I think that everyone can agree that current television sucks. I'm not sure whether it is because the people of the United States have become so collectively stupid or because we've become so collectively indifferent. Or both.

Current cable TV is the biggest money making scam since corporations found out that people will pay to wear their logos, instead of the reverse.

Each month I pay out a ridiculous sum of money to have crap beamed into my house. Prior to cable, I paid no money to have way less crap beamed into my house, some of which I actually watched. Not a lot, but some.

Last year I added HBO as a premium because I wanted to watch Treme, a good (not great) show about New Orleans. I assumed that in between seasons there would be something else to watch that would make that investment worthwhile.

I was wrong.

It all sucks. The movies are terrible and their own programming, aside from Curb Your Enthusiam, which stopped filming in 2011, is moribund. What's worse, they postponed this year's season of Treme!

Here's what else I hate: all reality- based TV, with no above- the- line talent that cost pennies to produce, compared to, say, an episode of CSI, especially anything featuring self- entitled loud mouth assholes, such as, but not limited to, anything with Housewives or New Jersey in the title; anything featuring washed- up or even current celebrities not doing what they're famous for; anything where people compete, especially shows that have cooking competitions with close- to- inedible food combinations;  virtually all network shows; all game shows but especially any so- called talent shows; and all made- for- tv movies.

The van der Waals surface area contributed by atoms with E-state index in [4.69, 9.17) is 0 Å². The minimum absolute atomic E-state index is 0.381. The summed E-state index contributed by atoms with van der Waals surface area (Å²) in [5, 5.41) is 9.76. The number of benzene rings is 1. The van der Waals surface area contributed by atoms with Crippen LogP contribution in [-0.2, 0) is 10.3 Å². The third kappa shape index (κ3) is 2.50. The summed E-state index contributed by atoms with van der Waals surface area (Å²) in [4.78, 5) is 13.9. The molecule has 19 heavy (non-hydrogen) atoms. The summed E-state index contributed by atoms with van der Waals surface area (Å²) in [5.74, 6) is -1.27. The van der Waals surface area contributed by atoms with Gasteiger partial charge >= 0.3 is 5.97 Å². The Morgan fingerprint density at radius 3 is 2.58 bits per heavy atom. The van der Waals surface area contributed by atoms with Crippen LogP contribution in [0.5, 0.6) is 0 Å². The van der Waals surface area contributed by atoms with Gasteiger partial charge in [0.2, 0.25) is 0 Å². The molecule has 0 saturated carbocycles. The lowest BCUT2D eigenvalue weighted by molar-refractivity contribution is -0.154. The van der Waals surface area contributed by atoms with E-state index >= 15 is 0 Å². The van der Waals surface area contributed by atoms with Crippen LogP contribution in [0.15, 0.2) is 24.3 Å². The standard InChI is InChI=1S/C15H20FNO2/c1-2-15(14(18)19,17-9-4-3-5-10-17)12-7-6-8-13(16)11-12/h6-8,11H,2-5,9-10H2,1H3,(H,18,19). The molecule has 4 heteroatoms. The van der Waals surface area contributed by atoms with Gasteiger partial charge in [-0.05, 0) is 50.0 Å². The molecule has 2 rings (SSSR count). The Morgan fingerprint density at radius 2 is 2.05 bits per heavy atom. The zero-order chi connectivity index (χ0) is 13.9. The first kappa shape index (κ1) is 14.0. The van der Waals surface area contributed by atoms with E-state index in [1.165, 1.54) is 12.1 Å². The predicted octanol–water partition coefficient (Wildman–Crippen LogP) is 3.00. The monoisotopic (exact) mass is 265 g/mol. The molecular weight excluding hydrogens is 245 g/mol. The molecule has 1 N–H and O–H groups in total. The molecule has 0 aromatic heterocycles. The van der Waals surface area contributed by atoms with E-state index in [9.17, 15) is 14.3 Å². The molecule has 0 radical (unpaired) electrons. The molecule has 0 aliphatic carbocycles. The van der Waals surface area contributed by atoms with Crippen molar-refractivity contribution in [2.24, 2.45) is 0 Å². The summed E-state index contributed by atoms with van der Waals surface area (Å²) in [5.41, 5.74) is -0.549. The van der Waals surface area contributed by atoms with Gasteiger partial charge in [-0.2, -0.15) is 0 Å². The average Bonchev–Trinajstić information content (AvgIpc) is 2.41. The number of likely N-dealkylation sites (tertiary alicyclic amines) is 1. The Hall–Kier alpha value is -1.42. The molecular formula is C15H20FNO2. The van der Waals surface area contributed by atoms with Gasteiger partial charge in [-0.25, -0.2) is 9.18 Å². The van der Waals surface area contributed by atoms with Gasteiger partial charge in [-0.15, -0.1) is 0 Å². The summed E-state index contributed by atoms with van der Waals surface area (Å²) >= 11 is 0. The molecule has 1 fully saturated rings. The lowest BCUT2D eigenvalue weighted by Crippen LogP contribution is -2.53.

I really hate the fact that I'm paying huge bucks for all of the above, and I still have to endure terrible CGE commercials utilizing songs from my youth to sell erections, cars and myriad other useless products.

In the past, the ad agencies paid the networks to sponsor their shows in return for advertising their products. Now the networks are being paid by sponsors and by us!  And bitching about falling profits!

Why do I do it? Why am I paying this money when I so clearly don't have to?

Maybe I should just get the converter box and go back to a minimum of channels that include PBS, still a beacon of intelligence in a sea of utter intellectual filth.

Hmmmm.... Why not?

Thursday, July 12, 2012


That's what the counter said this AM.

We're counting down to 100,000 visitors to this blog, something I never thought would happen.

Please let me hear from some of you who have visited: criticisms, complaints, maybe even something nice- I'd love to write a special edition for the 100,000th view.

Tuesday, July 10, 2012

Uncle Lionel Batiste Enters Into Heaven

Uncle Lionel at a Second Line in 2002 © Breton Littlehales


Booth led boldly with his big bass drum— 
(Are you washed in the blood of the Lamb?) 
The Saints smiled gravely and they said: “He’s come.” 
(Are you washed in the blood of the Lamb?) 

-Vachel Lindsay, General William Booth Enters Into Heaven

Uncle Lionel bass drummer, ladies man, spirit figure and congenial eccentric/ ambassador, died Sunday, July 8th, 2012. He was eighty, or eighty- one according to some sources. (I used to speculate on his age- it was difficult to tell.) Cancer had ravaged his already whip- thin body but he still made it to dba , the Frenchman Street music venue, on June 26th for one last show. Seated in his wheelchair, surrounded by family members and beautiful women, he requested songs as he sipped a cool drink. As always he was, as they say, dressed to the nines.

© Jerry Moran